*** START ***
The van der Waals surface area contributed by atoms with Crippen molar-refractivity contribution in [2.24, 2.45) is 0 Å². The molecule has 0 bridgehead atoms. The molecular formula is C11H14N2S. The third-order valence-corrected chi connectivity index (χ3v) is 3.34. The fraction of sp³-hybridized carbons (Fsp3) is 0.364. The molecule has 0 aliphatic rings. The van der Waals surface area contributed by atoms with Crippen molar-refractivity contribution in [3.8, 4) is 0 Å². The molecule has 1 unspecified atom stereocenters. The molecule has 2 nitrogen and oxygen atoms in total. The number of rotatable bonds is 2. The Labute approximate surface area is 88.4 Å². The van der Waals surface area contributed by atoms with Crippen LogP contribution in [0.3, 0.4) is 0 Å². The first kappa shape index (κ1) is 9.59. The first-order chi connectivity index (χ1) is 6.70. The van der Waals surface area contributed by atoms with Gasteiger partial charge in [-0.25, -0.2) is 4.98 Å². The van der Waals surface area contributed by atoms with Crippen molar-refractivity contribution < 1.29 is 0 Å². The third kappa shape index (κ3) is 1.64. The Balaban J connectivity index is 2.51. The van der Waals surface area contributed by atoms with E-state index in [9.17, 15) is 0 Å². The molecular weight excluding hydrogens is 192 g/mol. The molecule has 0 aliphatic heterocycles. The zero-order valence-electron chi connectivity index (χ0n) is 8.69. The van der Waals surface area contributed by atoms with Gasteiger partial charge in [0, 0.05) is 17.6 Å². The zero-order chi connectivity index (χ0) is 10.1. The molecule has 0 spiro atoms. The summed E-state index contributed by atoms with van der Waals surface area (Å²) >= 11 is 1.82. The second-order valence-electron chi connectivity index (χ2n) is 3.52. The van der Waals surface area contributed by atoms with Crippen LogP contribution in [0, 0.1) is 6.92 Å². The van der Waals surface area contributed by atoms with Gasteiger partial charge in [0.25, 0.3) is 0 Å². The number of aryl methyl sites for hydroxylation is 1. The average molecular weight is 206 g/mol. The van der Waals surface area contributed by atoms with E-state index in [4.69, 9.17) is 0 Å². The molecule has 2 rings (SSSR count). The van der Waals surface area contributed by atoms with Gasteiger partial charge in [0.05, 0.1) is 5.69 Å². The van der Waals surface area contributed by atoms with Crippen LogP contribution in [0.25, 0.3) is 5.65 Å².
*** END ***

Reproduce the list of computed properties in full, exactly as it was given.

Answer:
The van der Waals surface area contributed by atoms with Crippen molar-refractivity contribution in [2.24, 2.45) is 0 Å². The molecule has 0 bridgehead atoms. The molecular formula is C11H14N2S. The third-order valence-corrected chi connectivity index (χ3v) is 3.34. The fraction of sp³-hybridized carbons (Fsp3) is 0.364. The molecule has 0 aliphatic rings. The van der Waals surface area contributed by atoms with Crippen molar-refractivity contribution in [3.8, 4) is 0 Å². The molecule has 1 unspecified atom stereocenters. The molecule has 2 nitrogen and oxygen atoms in total. The number of rotatable bonds is 2. The Labute approximate surface area is 88.4 Å². The van der Waals surface area contributed by atoms with Crippen LogP contribution in [0.3, 0.4) is 0 Å². The first kappa shape index (κ1) is 9.59. The first-order chi connectivity index (χ1) is 6.70. The van der Waals surface area contributed by atoms with Gasteiger partial charge in [-0.25, -0.2) is 4.98 Å². The van der Waals surface area contributed by atoms with Crippen molar-refractivity contribution < 1.29 is 0 Å². The third kappa shape index (κ3) is 1.64. The Balaban J connectivity index is 2.51. The van der Waals surface area contributed by atoms with E-state index in [9.17, 15) is 0 Å². The molecular weight excluding hydrogens is 192 g/mol. The molecule has 0 aliphatic heterocycles. The zero-order valence-electron chi connectivity index (χ0n) is 8.69. The van der Waals surface area contributed by atoms with Gasteiger partial charge in [0, 0.05) is 17.6 Å². The zero-order chi connectivity index (χ0) is 10.1. The molecule has 0 spiro atoms. The summed E-state index contributed by atoms with van der Waals surface area (Å²) >= 11 is 1.82. The second-order valence-electron chi connectivity index (χ2n) is 3.52. The van der Waals surface area contributed by atoms with Crippen LogP contribution in [0, 0.1) is 6.92 Å². The van der Waals surface area contributed by atoms with Gasteiger partial charge in [0.25, 0.3) is 0 Å². The number of aryl methyl sites for hydroxylation is 1. The average molecular weight is 206 g/mol. The van der Waals surface area contributed by atoms with E-state index in [4.69, 9.17) is 0 Å². The molecule has 2 rings (SSSR count). The van der Waals surface area contributed by atoms with Gasteiger partial charge in [0.05, 0.1) is 5.69 Å². The van der Waals surface area contributed by atoms with Crippen LogP contribution in [0.25, 0.3) is 5.65 Å².